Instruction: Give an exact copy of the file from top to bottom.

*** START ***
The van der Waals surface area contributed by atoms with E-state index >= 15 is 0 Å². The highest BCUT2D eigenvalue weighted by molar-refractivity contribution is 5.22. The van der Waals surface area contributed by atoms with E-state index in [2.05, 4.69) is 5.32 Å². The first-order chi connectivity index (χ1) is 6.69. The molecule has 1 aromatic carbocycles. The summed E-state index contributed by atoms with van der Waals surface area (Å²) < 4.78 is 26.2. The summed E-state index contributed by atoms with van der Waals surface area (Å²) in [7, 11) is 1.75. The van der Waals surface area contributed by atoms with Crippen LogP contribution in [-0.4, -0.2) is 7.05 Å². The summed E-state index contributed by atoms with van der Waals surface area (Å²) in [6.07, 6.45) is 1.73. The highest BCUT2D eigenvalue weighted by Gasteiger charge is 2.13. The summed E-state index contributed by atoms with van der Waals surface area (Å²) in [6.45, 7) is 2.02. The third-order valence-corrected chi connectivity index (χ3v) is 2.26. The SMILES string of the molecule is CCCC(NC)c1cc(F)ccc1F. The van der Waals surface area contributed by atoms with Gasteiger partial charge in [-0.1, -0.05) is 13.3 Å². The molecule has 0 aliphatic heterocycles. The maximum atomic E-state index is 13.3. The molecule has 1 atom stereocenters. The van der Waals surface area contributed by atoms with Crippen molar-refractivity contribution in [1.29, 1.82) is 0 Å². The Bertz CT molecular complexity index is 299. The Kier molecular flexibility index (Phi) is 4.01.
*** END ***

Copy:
The van der Waals surface area contributed by atoms with E-state index >= 15 is 0 Å². The highest BCUT2D eigenvalue weighted by molar-refractivity contribution is 5.22. The van der Waals surface area contributed by atoms with E-state index in [2.05, 4.69) is 5.32 Å². The first-order chi connectivity index (χ1) is 6.69. The molecule has 1 aromatic carbocycles. The summed E-state index contributed by atoms with van der Waals surface area (Å²) < 4.78 is 26.2. The summed E-state index contributed by atoms with van der Waals surface area (Å²) in [7, 11) is 1.75. The van der Waals surface area contributed by atoms with Crippen LogP contribution in [-0.4, -0.2) is 7.05 Å². The summed E-state index contributed by atoms with van der Waals surface area (Å²) in [6.07, 6.45) is 1.73. The highest BCUT2D eigenvalue weighted by Gasteiger charge is 2.13. The summed E-state index contributed by atoms with van der Waals surface area (Å²) in [6.45, 7) is 2.02. The third-order valence-corrected chi connectivity index (χ3v) is 2.26. The SMILES string of the molecule is CCCC(NC)c1cc(F)ccc1F. The van der Waals surface area contributed by atoms with Gasteiger partial charge in [-0.1, -0.05) is 13.3 Å². The molecule has 0 aliphatic heterocycles. The maximum atomic E-state index is 13.3. The molecule has 1 atom stereocenters. The van der Waals surface area contributed by atoms with Crippen molar-refractivity contribution in [1.29, 1.82) is 0 Å². The Bertz CT molecular complexity index is 299. The Kier molecular flexibility index (Phi) is 4.01.